E-Newsletters: Your Relationship and Sales-Building Tool

Thinking about starting an e-newsletter? It may be just the marketing tool you need to reach customers and prospects. Done well, it can keep your name in front of your customer base, enhance your image, build friendships and solicit direct sales.

E-mail newsletters work by building confidence in you and your company as providers of valuable information and insights. Add some fun, excitement, perhaps some animation, too, and you've got a winner.

Like any marketing tool, the e-newsletter is right for some companies, but not for others. If you're looking to increase business quickly and don't care about long-term relationships or providing a compelling service, maybe an e-newsletter is not the way to go. A straight solicitation might work better. There's nothing wrong with that. It's simply a different approach.

Because I create e-newsletters for my own agency and for my clients, I have a vested interest in the medium. But I'd rather talk you out of a misguided decision than see you start an e-newsletter and give it up. For example, starting a newsletter takes work and commitment. You may have other priorities.

Plus, your newsletter will have to stand out in a 200 e-mails-a-day world. Not an easy challenge. Spammers have done so much damage to this new medium. The renegades make it harder for all of us. But that's a fact of life.

Here are some guidelines to stimulate your thinking:

1. Identify your target market. This may be DM 101, but it's still true. E-newsletters are great for building client loyalty. Newsletters can be a tool for regaining former customers. Thinking about your target market and what they'd like to see or play with will help define your content.

To prospect, you'll have to rent names, do a list exchange or creatively enlarge your universe somehow. This is well worth doing, though. Test one list and move on to another until you hit pay dirt.

2. Develop compelling content. I know — easy to say, harder to do. To get something, give something. Great content requires thought and continuous commitment. You may have other priorities. But if you're in it for the long haul, this is a great medium.

Don't start a newsletter simply because you think it'd be a cool thing to do. You'll have to please many people most of the time. That takes work. Plus, you'll become a publisher. That means you need good content.

Your editions cannot be just about what's happening at your company, unless you intend it for an extremely limited market. Your stories should not be just news releases about how your company bought a new Humongous 9000 machine and how proud you are of its ability to collate, spray logos on City Hall and mix dessert toppings.

Content is the real McGuffin. It's what you've got to have or why bother? That means be useful and relevant. This is hard to do well consistently, especially if you are appealing to multiple markets with different interests. But it can be done. Here's a principle I find works: Give people something of value. Then they just might start to remember you, like you, trust you and do business with you.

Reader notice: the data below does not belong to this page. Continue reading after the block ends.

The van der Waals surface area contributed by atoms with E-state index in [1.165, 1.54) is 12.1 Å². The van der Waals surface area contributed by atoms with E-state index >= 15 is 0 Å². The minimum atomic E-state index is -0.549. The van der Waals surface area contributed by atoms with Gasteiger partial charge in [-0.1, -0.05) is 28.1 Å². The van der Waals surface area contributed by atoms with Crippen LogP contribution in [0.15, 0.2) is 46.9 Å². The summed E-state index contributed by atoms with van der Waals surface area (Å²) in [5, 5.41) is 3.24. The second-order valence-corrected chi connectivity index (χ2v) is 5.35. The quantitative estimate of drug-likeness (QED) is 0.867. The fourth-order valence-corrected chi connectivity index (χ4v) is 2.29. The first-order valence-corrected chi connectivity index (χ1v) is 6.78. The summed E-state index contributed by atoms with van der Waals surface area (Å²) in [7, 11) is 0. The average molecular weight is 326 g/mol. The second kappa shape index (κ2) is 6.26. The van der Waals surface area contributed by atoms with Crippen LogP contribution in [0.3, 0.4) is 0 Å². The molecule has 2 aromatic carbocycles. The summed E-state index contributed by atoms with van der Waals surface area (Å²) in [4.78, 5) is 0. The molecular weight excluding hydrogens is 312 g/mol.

3. Be visually solid. Aim for consistency of welcomed appearance in people's in-bins. Perfection can kill you and stall your production schedule. Be lively, good to look at and make improvements along the way.

4. Don't publish too often. Who, me? Yes, you! Your e-mail can appear in customers' in-bins way too often, driving them away. My own e-newsletter is a monthly. I think monthly or quarterly is a good schedule to start with. This applies to large and small firms.

Don't publish just for the sake of being there. It's like calling on a client unannounced — rude and disrespectful. If you have nothing to say, why are you calling? Assume you have to earn their respect and confidence each time you appear in their in-box. Even your friends don't want you to overdo it.

5. Try to delight them. Just being interesting won't cut it in a busy world. I believe in charm marketing. Charm people into reading your words, enjoying your images or involvement devices and eventually buying from you. It's easy to say, harder to do, but worth the effort.

6. Publish regularly. Frequency matters. The third or the 19th time you provide information of value may be the time a prospect becomes a client.

Frequency requires planning. You may want to produce one-story newsletters, to ease the burden on you, your staff or freelancers. Stay in front of your audience. Regular, welcomed contact from you over time will yield results. Try a twist on the Golden Rule: Send unto others as you would have them send unto you.

7. Use a format that works on any platform. Your e-mail should be easily opened on any platform. Use software that detects which browsers people are using. This way, you can send a text-based version of your html newsletter to those who can see only text.

8. Sell — directly ask for the order. Once you provide substance that people like, don't hesitate to sell directly. Do it with style, but remind people of what you sell and why they need it. Begin with classic advertising: get their attention. Add response: frequently ask for their business.

Your exciting e-newsletter will deliver a power assist for your other efforts: phone calls, direct mail, ads and other media. In the long run, it's your ticket to top-of-mind prominence and sales. What more could you ask?

Albert Fried-Cassorla is a direct response copywriter and president of Fried-Cassorla Communications Inc. His e-mail address is [email protected]

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